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Handgun for life

Discussion in 'Handguns: Autoloaders' started by freezingduck, Mar 29, 2012.

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  1. freezingduck

    freezingduck Member

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    Here in Norway we have some pretty stupid laws...
    To buy a handgun you have to be a active member of a handgun club for 6 months,.
    You probably won't be able to buy more than one or two handguns in the same caliber, so that means that I really have to think hard about my choice of gun...
    The gun will be used for IPSC production, target shooting, but also a class or two.
    I cant legally carry it concealed in Norway, so size is not a huge factor.

    I am torn between these handguns:

    CZ 75 SP1 Shadow
    Glock 19
    Glock 17
    S&W M&P
    Sig P226
    HK P30L


    Speed is one of my primary concerns, since it is IPSC.
    Price doesn't matter.
    I do train at the range 2-3 days a week, and dry practice at home almost every day, so I spend a fair amount of time getting good with a handgun.
    I know most trainers, like travis haley and james yeager recommends glock due to the same trigger pull every time, but most ipsc shooters seem to use the cz 75 shadow, and they are pretty damn fast:)

    The problem is that I am never able to hold all of these handguns at the same time:(
    Every time I grab a new handgun it feels right...
     
  2. LJ-MosinFreak-Buck

    LJ-MosinFreak-Buck Member

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    Firstly, welcome to The High Road! Glad you chose us to come ask for advice!

    I would honestly go with Glock. Since size isn't an issue you could go with the 17L (long slide if my nomenclature is correct) or a 34. I say Glock because of the large after-market support, ease of service, and easy-to-find, do-it-yourself replacements should a part wear out.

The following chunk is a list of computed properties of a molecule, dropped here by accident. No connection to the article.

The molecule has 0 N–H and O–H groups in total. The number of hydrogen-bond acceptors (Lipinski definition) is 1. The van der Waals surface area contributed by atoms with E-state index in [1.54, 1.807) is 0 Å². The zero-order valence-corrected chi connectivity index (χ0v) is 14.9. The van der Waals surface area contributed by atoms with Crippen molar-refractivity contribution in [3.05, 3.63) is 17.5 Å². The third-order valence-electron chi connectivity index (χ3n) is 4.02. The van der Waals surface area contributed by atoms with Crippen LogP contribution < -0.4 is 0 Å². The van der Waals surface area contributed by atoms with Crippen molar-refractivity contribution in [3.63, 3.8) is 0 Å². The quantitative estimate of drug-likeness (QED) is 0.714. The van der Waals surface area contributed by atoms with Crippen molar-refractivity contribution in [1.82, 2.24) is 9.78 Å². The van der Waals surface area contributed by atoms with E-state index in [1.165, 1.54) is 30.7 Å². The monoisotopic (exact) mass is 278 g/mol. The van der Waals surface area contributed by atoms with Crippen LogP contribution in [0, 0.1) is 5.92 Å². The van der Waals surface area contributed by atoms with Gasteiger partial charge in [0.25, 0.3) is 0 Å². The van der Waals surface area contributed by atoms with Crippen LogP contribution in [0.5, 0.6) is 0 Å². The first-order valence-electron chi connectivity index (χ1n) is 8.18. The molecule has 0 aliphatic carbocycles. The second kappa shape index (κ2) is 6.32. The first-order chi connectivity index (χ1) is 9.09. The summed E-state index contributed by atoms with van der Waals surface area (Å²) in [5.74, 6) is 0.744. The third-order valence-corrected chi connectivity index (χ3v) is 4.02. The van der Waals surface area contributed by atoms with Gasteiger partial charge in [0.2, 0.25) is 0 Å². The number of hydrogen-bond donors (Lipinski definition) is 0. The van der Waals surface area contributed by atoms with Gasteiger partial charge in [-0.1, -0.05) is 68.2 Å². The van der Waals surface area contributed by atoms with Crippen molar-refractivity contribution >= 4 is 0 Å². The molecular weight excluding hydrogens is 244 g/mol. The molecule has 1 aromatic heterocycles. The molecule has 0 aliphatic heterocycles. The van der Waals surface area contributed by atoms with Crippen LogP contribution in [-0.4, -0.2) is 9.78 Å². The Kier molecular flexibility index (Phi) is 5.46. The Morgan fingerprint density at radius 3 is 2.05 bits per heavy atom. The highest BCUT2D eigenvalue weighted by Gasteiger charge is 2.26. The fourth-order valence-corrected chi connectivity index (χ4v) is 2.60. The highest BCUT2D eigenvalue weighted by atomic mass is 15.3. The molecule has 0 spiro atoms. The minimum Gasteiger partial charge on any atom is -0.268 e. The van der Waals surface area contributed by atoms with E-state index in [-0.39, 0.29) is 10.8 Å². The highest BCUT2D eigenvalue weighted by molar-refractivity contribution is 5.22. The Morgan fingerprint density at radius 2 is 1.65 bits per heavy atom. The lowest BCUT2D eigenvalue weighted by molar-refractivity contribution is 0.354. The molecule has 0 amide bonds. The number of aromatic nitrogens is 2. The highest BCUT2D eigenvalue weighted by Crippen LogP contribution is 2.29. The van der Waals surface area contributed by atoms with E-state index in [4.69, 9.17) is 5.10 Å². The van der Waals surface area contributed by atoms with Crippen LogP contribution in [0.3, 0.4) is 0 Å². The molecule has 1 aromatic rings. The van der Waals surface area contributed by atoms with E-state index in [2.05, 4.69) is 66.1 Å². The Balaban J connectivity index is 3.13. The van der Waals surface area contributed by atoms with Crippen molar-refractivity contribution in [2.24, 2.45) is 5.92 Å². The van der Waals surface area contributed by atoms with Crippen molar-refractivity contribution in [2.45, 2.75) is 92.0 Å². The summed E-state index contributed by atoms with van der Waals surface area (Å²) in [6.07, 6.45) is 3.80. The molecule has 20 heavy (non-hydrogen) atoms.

As a proud owner of a Glock 22 Gen 4 in .40 S&W (if you're not familiar with Glocks Models/calibers), Glock has my recommendation. I am not a Glock fanboy, and this one is the first Glock I've ever fired, but it seems like Glock has hit it out of the ball-park with their pistols.

    One stipulation, though. Post pics of your purchase, or it never happened ;).
     
  3. sundance43.5

    sundance43.5 Member

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    It seems you're pretty set on IPSC, in which case the CZ Shadow seems to be the best choice. I'm not familiar with the gun laws in Norway, but if you can keep it in your home, then the Glock 17 is the best choice on your list.
     
  4. bannockburn

    bannockburn Member

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    I think if your primarily interested in using the pistol for IPSC competition then the CZ SP-01 Shadow would be a great choice.
     
  5. meanmrmustard

    meanmrmustard Member

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    I agree. The CZ is a popular pistol in matches round here, and I myself own and shoot CZ. They are easily one of the more accurate pistols out of the box. And due to the slide in frame design, they put the recoil straight into you palm rather than flipping the muzzle making it easier and faster to acquire targets on the move.
    Second choice I think would be the 226.